Wed, May 13, 12:55 PM
- Tesla Motors (TSLA -0.2%) plans to introduce an autonomous car-passing feature on newer Model S vehicles.
- The driver activates the option through the use of a turning signal stalk in a legal twist that could alleviate some concerns over insurance liability.
- Sources tell the WSJ the timing of the software roll-out isn't certain yet.
- Safety remains a major topic amid the push in the automobile industry to roll out self-driving features.
- Google's (NASDAQ:GOOG) top self-driving car exec, Chris Urmson, addressed the issue in a blog post in which he disclosed the program has been involved in 11 minor accidents in six years of testing of the company's autonomous cars.
- Urmson on Google's algorithm vs. human error: "With 360 degree visibility and 100% attention out in all directions at all times; our newest sensors can keep track of other vehicles, cyclists, and pedestrians out to a distance of nearly two football fields."
Wed, May 6, 3:48 AM
- In an apparent shift in attitude, the FAA is planning to announce an initiative today to study drone flights beyond the sight of an operator, WSJ reports.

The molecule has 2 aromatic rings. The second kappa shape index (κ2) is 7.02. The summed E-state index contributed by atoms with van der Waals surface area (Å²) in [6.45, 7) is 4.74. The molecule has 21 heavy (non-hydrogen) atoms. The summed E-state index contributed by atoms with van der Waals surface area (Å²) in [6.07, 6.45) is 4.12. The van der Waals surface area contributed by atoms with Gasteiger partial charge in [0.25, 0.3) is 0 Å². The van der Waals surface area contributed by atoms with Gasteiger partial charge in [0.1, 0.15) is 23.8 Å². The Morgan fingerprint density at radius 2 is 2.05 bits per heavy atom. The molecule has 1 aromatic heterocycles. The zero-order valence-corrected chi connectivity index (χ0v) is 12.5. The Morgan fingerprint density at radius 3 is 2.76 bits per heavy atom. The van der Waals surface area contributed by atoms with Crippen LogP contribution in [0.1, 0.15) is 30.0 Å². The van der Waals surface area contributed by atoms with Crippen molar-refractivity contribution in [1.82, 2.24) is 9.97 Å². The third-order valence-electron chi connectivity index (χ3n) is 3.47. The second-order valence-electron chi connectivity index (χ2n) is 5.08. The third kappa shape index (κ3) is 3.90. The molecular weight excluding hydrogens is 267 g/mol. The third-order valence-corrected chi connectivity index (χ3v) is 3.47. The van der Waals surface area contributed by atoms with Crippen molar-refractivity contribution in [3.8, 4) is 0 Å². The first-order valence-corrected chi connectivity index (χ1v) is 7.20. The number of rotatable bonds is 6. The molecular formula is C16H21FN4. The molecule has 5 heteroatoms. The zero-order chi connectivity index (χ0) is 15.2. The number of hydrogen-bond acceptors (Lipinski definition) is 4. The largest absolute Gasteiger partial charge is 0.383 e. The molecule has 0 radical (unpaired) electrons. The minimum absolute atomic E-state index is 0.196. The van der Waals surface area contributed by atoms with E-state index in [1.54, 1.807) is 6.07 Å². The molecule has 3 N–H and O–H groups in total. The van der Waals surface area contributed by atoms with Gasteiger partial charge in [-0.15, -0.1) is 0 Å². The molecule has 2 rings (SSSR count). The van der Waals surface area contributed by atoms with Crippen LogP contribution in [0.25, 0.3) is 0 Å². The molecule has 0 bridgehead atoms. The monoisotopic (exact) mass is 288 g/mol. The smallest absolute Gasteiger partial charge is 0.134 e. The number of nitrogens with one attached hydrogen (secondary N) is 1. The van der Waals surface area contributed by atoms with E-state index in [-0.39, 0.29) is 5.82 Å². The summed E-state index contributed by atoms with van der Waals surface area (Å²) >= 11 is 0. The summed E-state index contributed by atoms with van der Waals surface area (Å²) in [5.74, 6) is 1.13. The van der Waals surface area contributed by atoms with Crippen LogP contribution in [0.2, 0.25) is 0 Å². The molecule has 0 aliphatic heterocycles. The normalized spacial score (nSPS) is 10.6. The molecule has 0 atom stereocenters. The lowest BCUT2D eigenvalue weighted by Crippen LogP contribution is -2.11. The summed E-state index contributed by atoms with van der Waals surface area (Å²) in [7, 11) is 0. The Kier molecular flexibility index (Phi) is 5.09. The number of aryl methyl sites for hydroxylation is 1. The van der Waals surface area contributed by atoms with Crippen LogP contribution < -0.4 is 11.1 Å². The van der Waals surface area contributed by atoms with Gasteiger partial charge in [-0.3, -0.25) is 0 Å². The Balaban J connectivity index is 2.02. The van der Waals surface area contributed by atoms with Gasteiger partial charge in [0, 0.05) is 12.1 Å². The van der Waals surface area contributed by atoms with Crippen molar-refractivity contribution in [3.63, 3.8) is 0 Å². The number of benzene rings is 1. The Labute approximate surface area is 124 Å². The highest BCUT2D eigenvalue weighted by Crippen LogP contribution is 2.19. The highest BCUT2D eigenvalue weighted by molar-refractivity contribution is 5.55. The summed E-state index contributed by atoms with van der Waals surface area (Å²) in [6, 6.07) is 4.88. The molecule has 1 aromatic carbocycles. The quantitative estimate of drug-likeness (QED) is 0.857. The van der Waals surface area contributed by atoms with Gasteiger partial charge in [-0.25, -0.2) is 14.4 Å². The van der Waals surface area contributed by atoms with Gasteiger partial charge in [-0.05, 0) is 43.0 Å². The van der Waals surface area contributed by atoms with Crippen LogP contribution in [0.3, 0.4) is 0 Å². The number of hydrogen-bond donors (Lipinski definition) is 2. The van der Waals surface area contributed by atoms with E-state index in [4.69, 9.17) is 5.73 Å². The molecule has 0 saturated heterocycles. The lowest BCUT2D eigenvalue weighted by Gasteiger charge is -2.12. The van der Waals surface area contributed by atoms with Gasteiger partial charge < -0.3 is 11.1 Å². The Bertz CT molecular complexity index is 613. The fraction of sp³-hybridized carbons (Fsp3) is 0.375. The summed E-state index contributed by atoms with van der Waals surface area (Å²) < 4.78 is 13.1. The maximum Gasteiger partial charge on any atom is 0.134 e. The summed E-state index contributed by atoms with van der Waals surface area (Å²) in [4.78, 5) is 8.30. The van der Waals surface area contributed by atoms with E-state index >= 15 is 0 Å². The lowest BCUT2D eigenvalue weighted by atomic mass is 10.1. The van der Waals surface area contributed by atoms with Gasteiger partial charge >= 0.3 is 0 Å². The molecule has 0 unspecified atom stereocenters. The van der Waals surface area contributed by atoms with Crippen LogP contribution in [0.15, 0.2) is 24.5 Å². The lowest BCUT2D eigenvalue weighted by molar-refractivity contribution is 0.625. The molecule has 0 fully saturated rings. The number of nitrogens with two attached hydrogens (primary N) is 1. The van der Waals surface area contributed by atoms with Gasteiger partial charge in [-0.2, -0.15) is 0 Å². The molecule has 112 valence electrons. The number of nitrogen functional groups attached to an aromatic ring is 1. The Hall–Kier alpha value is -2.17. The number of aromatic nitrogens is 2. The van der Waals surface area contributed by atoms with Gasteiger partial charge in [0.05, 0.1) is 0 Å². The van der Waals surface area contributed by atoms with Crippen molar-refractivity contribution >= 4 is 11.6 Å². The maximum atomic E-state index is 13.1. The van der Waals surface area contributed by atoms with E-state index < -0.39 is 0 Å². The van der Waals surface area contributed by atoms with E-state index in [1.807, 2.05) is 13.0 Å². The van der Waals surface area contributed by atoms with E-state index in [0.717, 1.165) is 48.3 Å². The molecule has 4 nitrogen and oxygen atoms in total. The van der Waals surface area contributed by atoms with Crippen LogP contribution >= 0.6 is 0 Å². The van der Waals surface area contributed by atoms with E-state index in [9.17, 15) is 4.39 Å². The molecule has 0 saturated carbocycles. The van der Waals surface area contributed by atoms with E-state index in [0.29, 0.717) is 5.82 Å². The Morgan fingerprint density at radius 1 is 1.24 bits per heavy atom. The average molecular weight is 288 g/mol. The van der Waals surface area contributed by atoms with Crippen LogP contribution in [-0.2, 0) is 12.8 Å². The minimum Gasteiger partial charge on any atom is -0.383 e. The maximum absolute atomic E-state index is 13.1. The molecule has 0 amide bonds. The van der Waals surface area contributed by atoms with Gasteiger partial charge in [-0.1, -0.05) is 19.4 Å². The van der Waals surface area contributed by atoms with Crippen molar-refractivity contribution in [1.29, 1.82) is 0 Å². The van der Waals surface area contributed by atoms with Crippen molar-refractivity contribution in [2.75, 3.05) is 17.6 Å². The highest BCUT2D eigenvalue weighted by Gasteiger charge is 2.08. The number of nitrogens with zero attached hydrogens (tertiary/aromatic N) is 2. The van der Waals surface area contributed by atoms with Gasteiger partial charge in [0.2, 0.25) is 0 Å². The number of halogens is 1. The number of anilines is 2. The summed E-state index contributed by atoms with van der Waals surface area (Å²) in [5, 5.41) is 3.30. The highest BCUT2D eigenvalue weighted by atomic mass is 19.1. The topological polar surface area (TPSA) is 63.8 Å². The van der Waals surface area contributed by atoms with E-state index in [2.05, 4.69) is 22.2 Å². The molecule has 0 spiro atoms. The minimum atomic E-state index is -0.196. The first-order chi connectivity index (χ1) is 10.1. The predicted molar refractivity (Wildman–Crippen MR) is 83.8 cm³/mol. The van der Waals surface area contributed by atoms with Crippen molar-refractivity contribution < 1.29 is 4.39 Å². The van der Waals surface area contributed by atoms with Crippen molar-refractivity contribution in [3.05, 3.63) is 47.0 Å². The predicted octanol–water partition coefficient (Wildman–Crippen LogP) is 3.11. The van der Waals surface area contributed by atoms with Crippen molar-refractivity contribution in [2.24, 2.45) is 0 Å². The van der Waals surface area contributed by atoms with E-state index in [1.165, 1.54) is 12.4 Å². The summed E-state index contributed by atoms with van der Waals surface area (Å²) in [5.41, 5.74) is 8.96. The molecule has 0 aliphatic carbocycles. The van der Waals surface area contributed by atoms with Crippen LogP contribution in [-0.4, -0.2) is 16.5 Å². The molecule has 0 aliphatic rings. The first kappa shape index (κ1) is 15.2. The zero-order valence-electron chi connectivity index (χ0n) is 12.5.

- Until now, the agency has virtually banned such flights, including for research, and even proposed rules earlier this year that would prohibit them.
- Both Amazon (NASDAQ:AMZN) and Google (NASDAQ:GOOG), which are seeking to use drones for package delivery, say U.S. regulators have recently become more receptive to their efforts.
Tue, Apr. 28, 10:29 PM
- On a day that it posted a Q1 sales miss (a little ahead of schedule) and cut its full-year guidance, Twitter (NYSE:TWTR) announces it's partnering with Google's (NASDAQ:GOOG) DoubleClick unit (a giant in the display ad space) to allow Twitter advertisers using DoubleClick to "measure when conversions result from views and other actions on Twitter."
- Notably, Twitter/DoubleClick plan to give advertisers "a new attribution model in DoubleClick to get a fuller understanding of how Twitter Ads served on mobile or desktop drive conversions for them across the web." That could point to the (anonymous) use of Twitter profiles to track ad conversions. Also: The companies plan to make Twitter ad inventory available through DoubleClick Bid Manager, a widely-used ad-buying platform supporting many online ad exchanges.
- The addition of Twitter as a partner is a notable win for DoubleClick as it tries to fend off Facebook (NASDAQ:FB), which last fall launched a new version of its Atlas ad server/measurement platform that tracks the performance of ads seen by Facebook users both on its site/apps and others. Facebook is counting on its anonymous linking of user profiles with ad measurement to give it an edge against DoubleClick and other rivals relying on cookies.